Smell is one of the senses we enjoy the most, but we sometimes overlook it. However, the appropriate odours may be just what your brain needs to continue functioning in old age.
Recent studies conducted at the University of California, Irvine have found compelling evidence that adding fragrances to the air enhances cognitive function by fortifying a vital link between the neural regions involved in memory and decision-making.
Their study, which involved 43 men and women between the ages of 60 and 85, reveals dementia and other illnesses like cognitive decline may be prevented by merely diffusing a varied variety of scents through the bedroom each night before bed.
To preserve good cognitive health as we age, it is essential to keep the old grey matter engaged. Having a variety of sights and noises around us to give our brains something to think about goes beyond simply doing the daily crossword.
It has been demonstrated that providing odour-rich environments to other animals can promote neuroplasticity, particularly in studies with animals that exhibited symptoms of neurological illnesses that are similar to those in humans.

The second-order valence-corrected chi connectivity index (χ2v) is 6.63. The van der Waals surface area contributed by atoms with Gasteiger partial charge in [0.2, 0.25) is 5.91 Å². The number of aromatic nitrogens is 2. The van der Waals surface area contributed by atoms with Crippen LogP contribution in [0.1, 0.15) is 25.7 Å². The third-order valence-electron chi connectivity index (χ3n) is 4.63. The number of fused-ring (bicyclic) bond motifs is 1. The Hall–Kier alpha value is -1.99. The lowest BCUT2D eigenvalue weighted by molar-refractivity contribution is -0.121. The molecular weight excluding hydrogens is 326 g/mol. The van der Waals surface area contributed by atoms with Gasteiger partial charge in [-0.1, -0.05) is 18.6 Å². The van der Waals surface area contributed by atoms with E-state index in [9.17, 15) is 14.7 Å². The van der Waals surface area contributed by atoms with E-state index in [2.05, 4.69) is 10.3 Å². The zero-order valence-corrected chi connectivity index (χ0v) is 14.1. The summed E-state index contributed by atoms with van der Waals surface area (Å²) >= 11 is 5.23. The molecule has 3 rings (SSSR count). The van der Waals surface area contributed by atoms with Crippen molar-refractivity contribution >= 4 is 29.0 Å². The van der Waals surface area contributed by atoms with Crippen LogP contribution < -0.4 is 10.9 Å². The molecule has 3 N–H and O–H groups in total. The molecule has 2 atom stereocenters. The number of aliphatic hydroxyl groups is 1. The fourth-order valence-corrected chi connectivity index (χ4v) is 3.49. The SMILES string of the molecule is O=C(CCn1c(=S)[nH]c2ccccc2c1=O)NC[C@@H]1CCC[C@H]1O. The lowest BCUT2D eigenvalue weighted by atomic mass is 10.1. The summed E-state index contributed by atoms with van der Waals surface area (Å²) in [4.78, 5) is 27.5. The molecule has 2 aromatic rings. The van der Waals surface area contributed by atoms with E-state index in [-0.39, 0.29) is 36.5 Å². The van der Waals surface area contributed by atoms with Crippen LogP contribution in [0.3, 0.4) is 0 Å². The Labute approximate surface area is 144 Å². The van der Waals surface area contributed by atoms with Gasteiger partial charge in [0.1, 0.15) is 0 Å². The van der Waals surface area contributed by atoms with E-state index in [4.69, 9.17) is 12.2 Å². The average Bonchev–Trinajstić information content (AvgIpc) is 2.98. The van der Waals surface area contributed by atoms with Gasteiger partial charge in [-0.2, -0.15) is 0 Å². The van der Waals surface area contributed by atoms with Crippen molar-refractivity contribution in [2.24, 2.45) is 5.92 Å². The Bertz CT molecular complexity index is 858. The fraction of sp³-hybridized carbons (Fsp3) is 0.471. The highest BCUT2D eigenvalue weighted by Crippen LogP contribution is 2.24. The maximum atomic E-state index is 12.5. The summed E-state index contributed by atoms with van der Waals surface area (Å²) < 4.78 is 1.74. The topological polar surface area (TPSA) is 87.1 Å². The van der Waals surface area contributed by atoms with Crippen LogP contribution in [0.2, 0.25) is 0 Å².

It is not unreasonable to think that people would get advantages by taking in a varied “scent-scape.” According to physiological theory, smell perception deteriorates before cognitive function does.
A substantial correlation between the loss of olfactory sense and the death of brain cells suggests that smell plays a significant role in neurological function.
According to neurobiologist Michael Yassa, the olfactory sense has the unique luxury of being directly connected to the brain’s memory pathways.
“The thalamus serves as the initial stop for all other senses. Everyone has experienced the potent ability of smells to bring back memories, even from very long ago. However, there has been no intervention for the loss of smell, unlike with vision abnormalities that we treat with glasses and hearing impairment that is treated with hearing aids.
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